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< Back to news 19 October, 2017

Sober October or just, plain sober? Nearly half of Brits drinking less than last year

It seems that Brits have found it easier than ever to go sober this October, with new research showing that nearly half of the UK are drinking less than this time last year[1].
What’s more, insight from AB InBev has found that 21,000 drink-led venues have closed in the last 10 years, suggesting a changing landscape in the out-of-home drinking market.

  • 44% of Brits are drinking less when going out than this time last year
  • Price of alcoholic drinks and health reasons are the two main factors
  • 21,000 drink-led venues have closed in the last 10 years

Gins

The research by Beacon, Britain’s leading purchasing company, found that drinking less was most prevalent amongst the over 55s (48%), followed closely by 18-24 year olds (45%). It was also found that the biggest influences for the decline in drinking were the rising cost of alcoholic drinks[2] and health reasons[3].

Scotland and the South East are the top regions that are drinking less than last year, with over half of the respondents in Scotland saying their alcohol intake has dramatically reduced[4]. These figures could be due in part to the lowering of Scotland’s drink-drive limit in December 2014, which is currently set below the rest of the UK.

Beer

The top regions drinking less are:

1) Scotland (50.6%)

2) South East (50.6%)

3) Northern Ireland (50%)

4) East Midlands (46.7%)

4) South West (46.6%)

Paul Connelly, Beacon MD, commented: “The research highlights the seismic shift sweeping the nation with people moving away from traditional tipples of the past Paul Connelly, MD Beaconand reflecting new trends such as healthy (and thriftier!) living. These changing trends are naturally forcing companies and high street businesses to become more savvy and inventive with their drinks offering, and adapt their menus accordingly to survive. We predict a continued rise in the importance of non-alcoholic drinks, lower alcohol alternatives and healthier drink choices as we move into 2018.”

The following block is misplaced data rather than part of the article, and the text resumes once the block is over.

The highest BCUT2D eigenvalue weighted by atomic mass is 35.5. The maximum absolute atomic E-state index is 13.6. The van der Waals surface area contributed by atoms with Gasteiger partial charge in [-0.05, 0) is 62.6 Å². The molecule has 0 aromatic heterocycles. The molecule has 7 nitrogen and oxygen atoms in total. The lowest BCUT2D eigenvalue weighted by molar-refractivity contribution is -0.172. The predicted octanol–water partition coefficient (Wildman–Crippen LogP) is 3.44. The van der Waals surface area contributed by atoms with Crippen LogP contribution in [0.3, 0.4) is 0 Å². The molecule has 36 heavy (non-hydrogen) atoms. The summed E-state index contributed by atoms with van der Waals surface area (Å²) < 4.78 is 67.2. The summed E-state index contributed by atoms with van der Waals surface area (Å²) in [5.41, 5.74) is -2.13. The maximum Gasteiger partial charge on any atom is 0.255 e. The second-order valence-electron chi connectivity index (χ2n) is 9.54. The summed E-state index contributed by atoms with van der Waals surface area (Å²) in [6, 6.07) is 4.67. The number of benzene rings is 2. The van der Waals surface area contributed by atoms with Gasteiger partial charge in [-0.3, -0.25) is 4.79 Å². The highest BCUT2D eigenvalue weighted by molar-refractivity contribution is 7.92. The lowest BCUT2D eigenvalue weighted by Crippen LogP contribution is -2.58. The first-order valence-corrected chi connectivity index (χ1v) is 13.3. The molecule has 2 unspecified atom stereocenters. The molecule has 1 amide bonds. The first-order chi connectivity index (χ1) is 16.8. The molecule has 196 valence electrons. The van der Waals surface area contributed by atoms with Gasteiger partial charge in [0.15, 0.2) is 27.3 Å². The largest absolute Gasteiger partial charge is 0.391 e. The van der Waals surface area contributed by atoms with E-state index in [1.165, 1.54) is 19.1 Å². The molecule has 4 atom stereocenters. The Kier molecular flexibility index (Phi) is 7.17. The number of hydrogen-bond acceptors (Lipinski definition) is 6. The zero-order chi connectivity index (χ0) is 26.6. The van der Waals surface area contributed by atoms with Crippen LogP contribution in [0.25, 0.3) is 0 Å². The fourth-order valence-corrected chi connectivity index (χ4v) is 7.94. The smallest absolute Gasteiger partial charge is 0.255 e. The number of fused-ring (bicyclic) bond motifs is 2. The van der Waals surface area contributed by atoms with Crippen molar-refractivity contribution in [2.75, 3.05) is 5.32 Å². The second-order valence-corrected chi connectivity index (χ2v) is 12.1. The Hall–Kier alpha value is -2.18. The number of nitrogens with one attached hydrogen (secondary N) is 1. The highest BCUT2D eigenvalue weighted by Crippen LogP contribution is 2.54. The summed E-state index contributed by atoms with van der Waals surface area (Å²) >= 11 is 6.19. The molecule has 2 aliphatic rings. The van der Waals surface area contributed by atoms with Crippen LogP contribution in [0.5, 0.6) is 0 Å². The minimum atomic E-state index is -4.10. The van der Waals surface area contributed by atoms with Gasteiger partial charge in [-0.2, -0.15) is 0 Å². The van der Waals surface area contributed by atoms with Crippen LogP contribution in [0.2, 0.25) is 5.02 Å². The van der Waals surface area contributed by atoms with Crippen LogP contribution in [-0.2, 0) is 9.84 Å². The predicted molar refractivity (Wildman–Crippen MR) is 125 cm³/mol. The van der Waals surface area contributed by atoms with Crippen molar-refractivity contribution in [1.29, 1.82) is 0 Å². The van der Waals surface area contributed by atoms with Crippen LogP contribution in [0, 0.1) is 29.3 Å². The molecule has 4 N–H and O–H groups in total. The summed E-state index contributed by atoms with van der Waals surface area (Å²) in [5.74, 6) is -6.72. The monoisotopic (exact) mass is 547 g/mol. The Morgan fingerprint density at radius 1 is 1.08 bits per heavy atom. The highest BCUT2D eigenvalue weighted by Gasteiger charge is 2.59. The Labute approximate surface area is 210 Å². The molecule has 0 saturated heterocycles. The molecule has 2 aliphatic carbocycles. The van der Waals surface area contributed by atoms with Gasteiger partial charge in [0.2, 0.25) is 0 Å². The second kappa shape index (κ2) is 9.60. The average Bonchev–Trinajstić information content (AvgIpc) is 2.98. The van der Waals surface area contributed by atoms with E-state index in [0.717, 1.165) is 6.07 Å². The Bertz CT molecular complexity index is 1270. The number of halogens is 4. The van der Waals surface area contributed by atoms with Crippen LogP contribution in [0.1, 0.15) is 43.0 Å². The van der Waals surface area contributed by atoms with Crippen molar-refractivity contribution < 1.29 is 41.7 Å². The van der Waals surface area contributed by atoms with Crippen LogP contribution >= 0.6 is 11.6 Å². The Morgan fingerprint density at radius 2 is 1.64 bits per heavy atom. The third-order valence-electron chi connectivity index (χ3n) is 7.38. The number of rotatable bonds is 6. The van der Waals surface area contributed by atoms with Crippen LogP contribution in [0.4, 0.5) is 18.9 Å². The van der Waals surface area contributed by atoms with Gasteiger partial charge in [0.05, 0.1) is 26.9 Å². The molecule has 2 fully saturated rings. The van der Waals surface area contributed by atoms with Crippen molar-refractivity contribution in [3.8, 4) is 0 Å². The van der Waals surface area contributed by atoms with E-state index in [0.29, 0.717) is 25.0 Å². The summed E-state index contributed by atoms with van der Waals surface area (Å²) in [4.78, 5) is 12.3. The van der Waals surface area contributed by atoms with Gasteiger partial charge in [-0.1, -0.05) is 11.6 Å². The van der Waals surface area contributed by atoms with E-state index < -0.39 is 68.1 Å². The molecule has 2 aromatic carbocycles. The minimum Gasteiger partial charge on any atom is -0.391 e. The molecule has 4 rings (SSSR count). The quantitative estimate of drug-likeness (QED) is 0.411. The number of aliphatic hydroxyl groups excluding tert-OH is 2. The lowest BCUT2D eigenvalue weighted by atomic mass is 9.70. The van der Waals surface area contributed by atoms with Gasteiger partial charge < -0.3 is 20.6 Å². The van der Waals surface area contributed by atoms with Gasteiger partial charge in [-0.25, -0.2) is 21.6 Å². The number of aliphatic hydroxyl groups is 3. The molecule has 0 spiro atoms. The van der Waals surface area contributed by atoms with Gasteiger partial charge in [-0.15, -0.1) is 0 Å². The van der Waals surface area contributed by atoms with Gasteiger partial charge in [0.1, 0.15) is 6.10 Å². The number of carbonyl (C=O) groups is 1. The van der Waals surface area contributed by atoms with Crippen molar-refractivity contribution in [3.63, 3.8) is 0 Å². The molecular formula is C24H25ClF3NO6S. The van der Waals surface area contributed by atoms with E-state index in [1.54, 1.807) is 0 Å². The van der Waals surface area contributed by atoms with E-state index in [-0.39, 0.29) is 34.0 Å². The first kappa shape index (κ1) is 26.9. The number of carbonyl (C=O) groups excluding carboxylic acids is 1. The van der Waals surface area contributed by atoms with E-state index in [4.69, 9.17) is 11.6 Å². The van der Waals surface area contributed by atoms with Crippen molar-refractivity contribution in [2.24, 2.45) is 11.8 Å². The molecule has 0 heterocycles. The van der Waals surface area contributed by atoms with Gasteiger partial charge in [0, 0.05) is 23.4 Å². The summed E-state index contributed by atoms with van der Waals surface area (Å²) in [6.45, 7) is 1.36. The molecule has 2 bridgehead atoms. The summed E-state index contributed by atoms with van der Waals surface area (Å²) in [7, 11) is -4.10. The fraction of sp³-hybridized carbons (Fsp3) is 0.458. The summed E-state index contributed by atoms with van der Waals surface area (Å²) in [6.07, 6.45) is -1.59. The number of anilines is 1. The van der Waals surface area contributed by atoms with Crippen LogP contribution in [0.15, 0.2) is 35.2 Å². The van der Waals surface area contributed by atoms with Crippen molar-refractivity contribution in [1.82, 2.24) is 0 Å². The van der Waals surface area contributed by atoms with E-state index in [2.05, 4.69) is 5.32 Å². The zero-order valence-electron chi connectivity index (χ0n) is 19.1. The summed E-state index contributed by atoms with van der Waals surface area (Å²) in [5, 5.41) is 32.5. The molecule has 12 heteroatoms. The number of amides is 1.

“Also notable was the decrease in out-of-home drinking being most prevalent in Scotland, given the major impact that the change in drink drive legislation has had since its introduction, when we found that hospitality businesses in Scotland reported a drop in alcohol sales of as much as 90%[5].”

“Whilst it may seem a worrying time for operators, it is important for them to now consider different ways of retaining sales. For example, by expanding their food offerings, extending their range of non-alcoholic beverages or considering more price-led offers and promotions, given that pricing was the number one reason for people drinking less.”

References:

[1] http://www.beaconpurchasing.co.uk/news-events/article/2016/11/11/drink-drive-legislation-changing-limits-affects-sales

[2]
http://www.independent.co.uk/news/business/news/beer-prices-rising-pubs-unaffordable-luxury-uk-drinkers-economy-campaign-for-real-ale-a7972066.html
[3] 48.4% of respondents over 55 years old and 45.2% of 18-24 year olds stated that they were drinking less alcohol out of home than they were 12 months ago.

[4] 41.8% of respondents stated the rising cost of alcoholic drinks influences them to drink less alcohol out of home and 36.4% of respondents stated health reasons influences them to drink less alcohol out of home.

[5] 50.6% of respondents in Scotland stated that they were drinking less alcohol out of home than they were 12 months ago.